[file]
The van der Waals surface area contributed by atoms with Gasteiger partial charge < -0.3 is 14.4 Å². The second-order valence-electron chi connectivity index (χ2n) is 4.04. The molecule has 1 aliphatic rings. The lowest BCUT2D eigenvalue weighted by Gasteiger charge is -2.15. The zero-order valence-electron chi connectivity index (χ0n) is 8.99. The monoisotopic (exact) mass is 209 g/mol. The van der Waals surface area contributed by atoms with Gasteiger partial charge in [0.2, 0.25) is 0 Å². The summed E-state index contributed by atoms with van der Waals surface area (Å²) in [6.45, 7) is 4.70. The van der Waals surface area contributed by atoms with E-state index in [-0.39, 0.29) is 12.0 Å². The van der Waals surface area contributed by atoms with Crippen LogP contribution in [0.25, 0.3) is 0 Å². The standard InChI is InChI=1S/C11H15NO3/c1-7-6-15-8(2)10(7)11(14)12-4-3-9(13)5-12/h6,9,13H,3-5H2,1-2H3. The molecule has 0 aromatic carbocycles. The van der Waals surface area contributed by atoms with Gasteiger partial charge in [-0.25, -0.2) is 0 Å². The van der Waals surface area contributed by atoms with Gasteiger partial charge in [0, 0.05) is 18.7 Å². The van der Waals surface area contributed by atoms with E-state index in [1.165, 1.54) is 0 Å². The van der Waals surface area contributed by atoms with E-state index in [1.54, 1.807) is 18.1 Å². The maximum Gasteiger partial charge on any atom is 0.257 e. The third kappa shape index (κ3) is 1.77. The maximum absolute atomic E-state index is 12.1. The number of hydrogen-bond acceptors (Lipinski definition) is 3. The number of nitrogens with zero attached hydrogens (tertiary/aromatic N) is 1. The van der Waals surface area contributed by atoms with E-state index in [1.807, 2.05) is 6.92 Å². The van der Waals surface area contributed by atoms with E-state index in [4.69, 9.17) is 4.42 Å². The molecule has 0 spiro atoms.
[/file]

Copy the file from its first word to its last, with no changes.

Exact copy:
The van der Waals surface area contributed by atoms with Gasteiger partial charge < -0.3 is 14.4 Å². The second-order valence-electron chi connectivity index (χ2n) is 4.04. The molecule has 1 aliphatic rings. The lowest BCUT2D eigenvalue weighted by Gasteiger charge is -2.15. The zero-order valence-electron chi connectivity index (χ0n) is 8.99. The monoisotopic (exact) mass is 209 g/mol. The van der Waals surface area contributed by atoms with Gasteiger partial charge in [0.2, 0.25) is 0 Å². The summed E-state index contributed by atoms with van der Waals surface area (Å²) in [6.45, 7) is 4.70. The van der Waals surface area contributed by atoms with E-state index in [-0.39, 0.29) is 12.0 Å². The van der Waals surface area contributed by atoms with Crippen LogP contribution in [0.25, 0.3) is 0 Å². The standard InChI is InChI=1S/C11H15NO3/c1-7-6-15-8(2)10(7)11(14)12-4-3-9(13)5-12/h6,9,13H,3-5H2,1-2H3. The molecule has 0 aromatic carbocycles. The van der Waals surface area contributed by atoms with Gasteiger partial charge in [-0.25, -0.2) is 0 Å². The van der Waals surface area contributed by atoms with Gasteiger partial charge in [0, 0.05) is 18.7 Å². The van der Waals surface area contributed by atoms with E-state index in [1.165, 1.54) is 0 Å². The van der Waals surface area contributed by atoms with E-state index in [1.54, 1.807) is 18.1 Å². The maximum Gasteiger partial charge on any atom is 0.257 e. The third kappa shape index (κ3) is 1.77. The maximum absolute atomic E-state index is 12.1. The number of hydrogen-bond acceptors (Lipinski definition) is 3. The number of nitrogens with zero attached hydrogens (tertiary/aromatic N) is 1. The van der Waals surface area contributed by atoms with E-state index in [1.807, 2.05) is 6.92 Å². The van der Waals surface area contributed by atoms with E-state index in [4.69, 9.17) is 4.42 Å². The molecule has 0 spiro atoms.